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Interview with Jesus M. Gonzalez-Barahona of Bitergia
Understanding the metrics behind open source projects
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What do the numbers behind an open source project tell us about where it is headed? That's the subject of Jesus M. Gonzalez-Barahona's OSCON 2014 talk later this month, where he looks at four open source cloud computing projects—OpenStack, CloudStack, Eucalyptus, and OpenNebula—and turns those numbers into a meaningful analysis.
And Gonzalez-Barahona knows analytics. As co-founder of Bitergia, he is an expert in the quantitative aspects of open source software projects. Bitergia's goal is to analyze software development metrics and to help projects and communities put these numbers to use by managing and improving their processes.
In this interview, Gonzalez-Barahona spoke with me about his OSCON 2014 talk, leveraging metrics, trends, visualization, and more.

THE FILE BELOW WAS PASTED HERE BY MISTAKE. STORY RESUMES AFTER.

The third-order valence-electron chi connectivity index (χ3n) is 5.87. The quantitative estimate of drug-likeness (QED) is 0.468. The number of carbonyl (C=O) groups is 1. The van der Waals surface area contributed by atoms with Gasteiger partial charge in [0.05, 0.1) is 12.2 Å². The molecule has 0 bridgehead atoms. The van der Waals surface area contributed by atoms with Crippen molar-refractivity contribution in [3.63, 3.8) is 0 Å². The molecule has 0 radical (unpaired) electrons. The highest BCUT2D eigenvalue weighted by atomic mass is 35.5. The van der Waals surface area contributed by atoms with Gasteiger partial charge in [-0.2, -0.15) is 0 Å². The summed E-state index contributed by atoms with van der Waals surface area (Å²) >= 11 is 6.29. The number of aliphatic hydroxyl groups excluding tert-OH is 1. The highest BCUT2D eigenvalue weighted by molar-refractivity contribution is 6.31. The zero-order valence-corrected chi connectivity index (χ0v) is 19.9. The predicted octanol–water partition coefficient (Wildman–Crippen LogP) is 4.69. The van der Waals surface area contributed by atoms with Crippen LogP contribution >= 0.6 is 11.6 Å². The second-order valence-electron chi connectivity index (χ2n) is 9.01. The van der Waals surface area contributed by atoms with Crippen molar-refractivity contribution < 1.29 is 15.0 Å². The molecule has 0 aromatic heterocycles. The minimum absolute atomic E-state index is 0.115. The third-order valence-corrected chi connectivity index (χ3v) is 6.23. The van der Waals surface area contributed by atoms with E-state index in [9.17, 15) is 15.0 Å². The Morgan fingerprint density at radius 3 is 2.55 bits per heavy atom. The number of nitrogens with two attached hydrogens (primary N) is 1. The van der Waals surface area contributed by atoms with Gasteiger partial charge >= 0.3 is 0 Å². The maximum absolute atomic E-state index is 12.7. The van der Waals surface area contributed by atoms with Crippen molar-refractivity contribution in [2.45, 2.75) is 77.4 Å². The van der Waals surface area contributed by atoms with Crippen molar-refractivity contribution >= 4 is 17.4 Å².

Without giving too much away, what will you be discussing at your OSCON talk?
I will be presenting an analysis of the development communities around four cloud-infrastructure projects: OpenStack, CloudStack, Eucalyptus and OpenNebula. I will try to show how, even being wildly different in many aspects, they (or at least some of them) also show some similar trends.
Tell us a little bit about Bitergia. What is exciting about the exclusive focus on open source projects?
We believe that for making rational decisions involving free and open source software, you need to have the communities and development communities in mind. And for that, you need the numbers and data that characterize them. We are aimed at providing those data and helping you to understand it. Open source software projects are the most exciting area of the whole software development landscape. Helping to understand them, and giving people tools to improve their knowledge about projects and communities is keeping us really happy, and is a continuous source of fun.
What metrics do you think are most important for open source projects to be aware of? Do they differ from project to project?